Liposuction is one of the most popular plastic surgeries in America, with roughly 500,000 surgeries performed each year. For patients with healthy lifestyles who find that certain parts of their body don’t respond to proper diet and exercise, plastic surgeons can remove stubborn fatty deposits with a tube and suction device. It can target many parts of the body, including:
- face, neck and chin
- upper arms
- chest and breasts
- hips and thighs
The VASER (Vibration Amplification of Sound Energy at Resonance) system ensures added comfort and precision with an advanced ultrasonic device that uses ultrasound to emulsify fatty tissue without harming the surrounding tissue. In general, candidates for liposuction should be younger adult non-smokers, with stable body weight and skin that retains its elasticity. Liposuction is not a weight-loss method and is rarely suitable for obese patients.
TECHNIQUES USED IN VASER LIPOSUCTION
Before the procedure, the patient is given local or general anesthetic, depending on the extent of the fatty deposits. Liposuction begins with a small incision near the specified area. After injecting tumescent fluid to help minimize bruising, Dr. Hunsicker will then insert a tiny VASER device that uses gentle ultrasonic energy to aid the fat removal process. A small tube is inserted through the incision and the fat is removed from the patient’s body. Sometimes the incision is then sutured. VASER liposuction usually takes between 1–2 hours in an outpatient setting.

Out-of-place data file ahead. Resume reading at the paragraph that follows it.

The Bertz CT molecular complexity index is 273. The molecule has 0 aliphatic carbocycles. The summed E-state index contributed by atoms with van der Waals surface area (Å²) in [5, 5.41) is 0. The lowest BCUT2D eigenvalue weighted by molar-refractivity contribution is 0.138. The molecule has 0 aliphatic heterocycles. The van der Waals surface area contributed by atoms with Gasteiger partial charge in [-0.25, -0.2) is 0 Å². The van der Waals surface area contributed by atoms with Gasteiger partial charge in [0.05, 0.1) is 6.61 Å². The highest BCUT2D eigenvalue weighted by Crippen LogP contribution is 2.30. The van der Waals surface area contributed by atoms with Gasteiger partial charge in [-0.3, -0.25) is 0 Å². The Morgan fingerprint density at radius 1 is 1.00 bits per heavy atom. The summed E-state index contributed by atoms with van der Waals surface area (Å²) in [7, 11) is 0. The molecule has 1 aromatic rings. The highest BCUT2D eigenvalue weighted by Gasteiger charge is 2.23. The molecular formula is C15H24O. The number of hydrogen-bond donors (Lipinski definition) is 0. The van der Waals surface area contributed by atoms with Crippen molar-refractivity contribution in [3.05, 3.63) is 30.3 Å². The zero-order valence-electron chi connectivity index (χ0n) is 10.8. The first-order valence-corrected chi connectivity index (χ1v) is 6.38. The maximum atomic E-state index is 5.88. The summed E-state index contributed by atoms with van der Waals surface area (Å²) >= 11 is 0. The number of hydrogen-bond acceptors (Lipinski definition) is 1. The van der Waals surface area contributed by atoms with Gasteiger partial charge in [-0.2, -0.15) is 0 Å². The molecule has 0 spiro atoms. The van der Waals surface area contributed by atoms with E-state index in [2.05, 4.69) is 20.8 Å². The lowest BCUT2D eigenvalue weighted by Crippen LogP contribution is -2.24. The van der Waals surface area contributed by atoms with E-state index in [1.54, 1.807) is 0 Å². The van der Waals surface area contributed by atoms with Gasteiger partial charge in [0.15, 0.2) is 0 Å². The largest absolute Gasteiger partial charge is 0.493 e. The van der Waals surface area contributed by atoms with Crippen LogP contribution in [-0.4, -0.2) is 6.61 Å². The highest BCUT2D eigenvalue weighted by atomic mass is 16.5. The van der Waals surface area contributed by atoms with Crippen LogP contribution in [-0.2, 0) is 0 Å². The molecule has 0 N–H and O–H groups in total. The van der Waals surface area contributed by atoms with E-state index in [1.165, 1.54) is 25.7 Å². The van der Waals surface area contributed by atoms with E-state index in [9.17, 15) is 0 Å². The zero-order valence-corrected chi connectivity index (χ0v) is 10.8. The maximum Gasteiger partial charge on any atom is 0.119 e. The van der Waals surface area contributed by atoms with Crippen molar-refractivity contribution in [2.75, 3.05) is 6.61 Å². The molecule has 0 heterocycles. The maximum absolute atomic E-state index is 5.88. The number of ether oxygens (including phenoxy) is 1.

VASER liposuction reduces patient discomfort by targeting the fatty tissues and allowing for their gentle removal. The device, which was approved by the FDA in 2005, also offers improved skin retraction and faster recovery times.
Initial swelling and discomfort, alleviated with prescribed pain medication, will subside after a few days. Patients often experience fluid drainage from the incision, and Dr. Hunsicker may insert a small drainage tube beneath the skin. She may also prescribe antibiotics in order to limit the risk of post-operative infection. You will wear a surgical compression garment for 2–6 weeks, and will need to refrain from heavy lifting and exercise for 3–6 weeks. Over time, the incision lines will fade to become faint scars.
Liposelection risks can vary from patient to patient, and all surgery carries with it a risk of complications. Dr. Hunsicker can review the most common risks to breast lift surgery at your consultation, based on your specific clinical factors.